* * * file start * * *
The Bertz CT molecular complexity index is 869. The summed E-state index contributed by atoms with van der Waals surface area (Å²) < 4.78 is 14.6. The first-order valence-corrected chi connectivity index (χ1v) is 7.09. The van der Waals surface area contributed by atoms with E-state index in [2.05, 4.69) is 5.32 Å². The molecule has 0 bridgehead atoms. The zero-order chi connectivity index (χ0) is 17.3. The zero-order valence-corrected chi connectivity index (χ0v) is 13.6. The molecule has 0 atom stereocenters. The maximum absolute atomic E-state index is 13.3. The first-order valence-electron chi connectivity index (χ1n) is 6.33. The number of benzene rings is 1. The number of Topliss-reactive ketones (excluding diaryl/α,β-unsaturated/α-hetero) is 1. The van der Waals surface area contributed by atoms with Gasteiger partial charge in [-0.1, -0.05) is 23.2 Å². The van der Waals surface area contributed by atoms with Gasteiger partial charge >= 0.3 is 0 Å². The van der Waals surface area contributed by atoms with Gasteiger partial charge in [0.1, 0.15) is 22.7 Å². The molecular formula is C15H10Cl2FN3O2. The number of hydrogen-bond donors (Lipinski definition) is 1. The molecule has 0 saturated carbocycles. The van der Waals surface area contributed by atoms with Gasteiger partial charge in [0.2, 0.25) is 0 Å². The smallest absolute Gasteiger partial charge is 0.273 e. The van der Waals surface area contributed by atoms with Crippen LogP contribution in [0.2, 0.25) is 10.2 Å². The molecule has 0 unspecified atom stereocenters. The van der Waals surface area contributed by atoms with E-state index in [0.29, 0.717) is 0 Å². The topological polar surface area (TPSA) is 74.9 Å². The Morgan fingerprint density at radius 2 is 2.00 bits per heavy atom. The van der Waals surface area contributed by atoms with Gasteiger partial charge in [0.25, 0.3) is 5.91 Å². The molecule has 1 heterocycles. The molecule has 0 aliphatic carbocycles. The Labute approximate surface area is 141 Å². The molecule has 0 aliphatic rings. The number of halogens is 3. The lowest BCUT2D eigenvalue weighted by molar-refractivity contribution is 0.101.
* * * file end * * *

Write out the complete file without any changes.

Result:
The Bertz CT molecular complexity index is 869. The summed E-state index contributed by atoms with van der Waals surface area (Å²) < 4.78 is 14.6. The first-order valence-corrected chi connectivity index (χ1v) is 7.09. The van der Waals surface area contributed by atoms with E-state index in [2.05, 4.69) is 5.32 Å². The molecule has 0 bridgehead atoms. The zero-order chi connectivity index (χ0) is 17.3. The zero-order valence-corrected chi connectivity index (χ0v) is 13.6. The molecule has 0 atom stereocenters. The maximum absolute atomic E-state index is 13.3. The first-order valence-electron chi connectivity index (χ1n) is 6.33. The number of benzene rings is 1. The number of Topliss-reactive ketones (excluding diaryl/α,β-unsaturated/α-hetero) is 1. The van der Waals surface area contributed by atoms with Gasteiger partial charge in [-0.1, -0.05) is 23.2 Å². The van der Waals surface area contributed by atoms with Gasteiger partial charge >= 0.3 is 0 Å². The van der Waals surface area contributed by atoms with Gasteiger partial charge in [0.1, 0.15) is 22.7 Å². The molecular formula is C15H10Cl2FN3O2. The number of hydrogen-bond donors (Lipinski definition) is 1. The molecule has 0 saturated carbocycles. The van der Waals surface area contributed by atoms with Gasteiger partial charge in [0.2, 0.25) is 0 Å². The smallest absolute Gasteiger partial charge is 0.273 e. The van der Waals surface area contributed by atoms with Crippen LogP contribution in [0.2, 0.25) is 10.2 Å². The molecule has 0 unspecified atom stereocenters. The van der Waals surface area contributed by atoms with E-state index in [0.29, 0.717) is 0 Å². The topological polar surface area (TPSA) is 74.9 Å². The Morgan fingerprint density at radius 2 is 2.00 bits per heavy atom. The van der Waals surface area contributed by atoms with Gasteiger partial charge in [0.25, 0.3) is 5.91 Å². The molecule has 1 heterocycles. The molecule has 0 aliphatic carbocycles. The Labute approximate surface area is 141 Å². The molecule has 0 aliphatic rings. The number of halogens is 3. The lowest BCUT2D eigenvalue weighted by molar-refractivity contribution is 0.101.